Jeff Kallman's excellent The Easy Ace: A Journal of Classic Radio
is a wonderful place to spend hours on end, rediscovering the Golden Age of Radio
as it's meant to be discovered and celebrated. Article after article
is filled with a wonderful new vignette about Golden Age Radio History.
---The Digital Deli Online.

[I]n his matchless on-this-day approach to chronicling “yesteryear,”
he easily aces out a less organized mind like mine,
which promptly lapsed into a more idiosyncratic mode of relating the past.

Sunday, March 02, 2008

William F. Buckley, Jr. and Murray Kempton: A Reunion of Gentlemen

Almost eleven years ago, Newsday Sunday Currents editor Christopher Lehmann's elegy to Murray Kempton (in was headlined, "The last gentleman columnist," an appellation Kempton himself might have disputed so long as his friend William F. Buckley, Jr. remained alive and writing.

In flesh and blood Mr. Buckley no longer does, in this world, anyway, having passed at last after a battle with diabetes, emphysema, and widowhood. (His wife preceded him by almost a year.) But like his friend Mr. Kempton his mind and soul lives as unfurled in fifty books and enough essays (it was calculated elsewhere) to fill forty-three more, should anyone have the resource or the inclination to bind them.

Transideological friendships (the term was Mr. Buckley's, first, I think) fascinate the composed and mortify the conspiracy-obsessed, the bicyclist Mr. Kempton of the left with none of its recalcitrant self-delusions, the sailor Mr. Buckley of the right with none of its insouciant self-destructions, and they transcended the fascination and mortification alike by projecting together the ancient observation toward Edmund Burke that they chose their sides like fanatics and defended them like gentlemen.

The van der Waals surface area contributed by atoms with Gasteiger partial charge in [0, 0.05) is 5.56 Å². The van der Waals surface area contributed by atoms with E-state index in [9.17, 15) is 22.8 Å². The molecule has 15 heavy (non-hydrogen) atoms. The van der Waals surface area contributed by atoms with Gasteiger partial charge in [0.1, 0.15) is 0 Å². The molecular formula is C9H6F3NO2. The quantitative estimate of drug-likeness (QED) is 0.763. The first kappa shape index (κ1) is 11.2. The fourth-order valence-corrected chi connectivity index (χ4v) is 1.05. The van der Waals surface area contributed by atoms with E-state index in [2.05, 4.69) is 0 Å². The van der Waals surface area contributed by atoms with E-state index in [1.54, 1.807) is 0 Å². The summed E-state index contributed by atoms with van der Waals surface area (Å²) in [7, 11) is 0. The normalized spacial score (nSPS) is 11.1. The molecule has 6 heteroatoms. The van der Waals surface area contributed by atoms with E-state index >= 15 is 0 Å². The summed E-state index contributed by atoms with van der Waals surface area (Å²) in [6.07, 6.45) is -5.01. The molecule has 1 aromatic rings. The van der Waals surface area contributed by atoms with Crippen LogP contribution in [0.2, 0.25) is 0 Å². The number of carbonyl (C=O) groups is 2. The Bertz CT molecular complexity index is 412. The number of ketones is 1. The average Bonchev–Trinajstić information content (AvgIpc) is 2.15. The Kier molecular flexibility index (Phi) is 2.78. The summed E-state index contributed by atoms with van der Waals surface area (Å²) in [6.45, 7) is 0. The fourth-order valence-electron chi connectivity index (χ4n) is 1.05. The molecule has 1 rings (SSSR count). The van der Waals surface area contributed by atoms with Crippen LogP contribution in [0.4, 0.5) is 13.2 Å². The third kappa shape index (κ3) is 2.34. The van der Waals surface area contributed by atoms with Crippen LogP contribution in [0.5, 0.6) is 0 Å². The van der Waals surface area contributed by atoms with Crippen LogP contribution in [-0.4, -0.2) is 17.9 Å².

It was enough, almost, to make one wish for his own passage in hand with Mr. Buckley's for the chance to observe the reunion once passed through the checkpoints.

On my seventy-first birthday he sent me the complete sonatas of Scarlatti, performed by Scott Morris. And a letter that began, "I pray your forgiveness for having waked one morning awhile back to the revelation of how much I missed you. There's little enough to say beyond that foolishness, and nothing of wisdom except to report that the years between 78 and 80 are quite shockingly depleting and to warn you to brace yourself for their leakage with an early commitment to the disciplines of Geritol . . . I cry your mercy for divagating but, when people haven't talked for so long, degrees of loss of touch do assert themselves. I do, as I first said, very much miss you but . . . I am otherwise content with having grown too old for further steps on the road to Avernus, which, as Virgil soundly observed, is a slope so easy that the Germans had but to begin it by underpaying Bach to travel straight down to the Holocaust."

He was a great artist, and a great friend.

---William F. Buckley, Jr., "Murray Kempton, 1917-1997," republished in Miles Gone By: A Literary Autobiography. (Washington: Regnery Publishing, 2004; 594 pages.)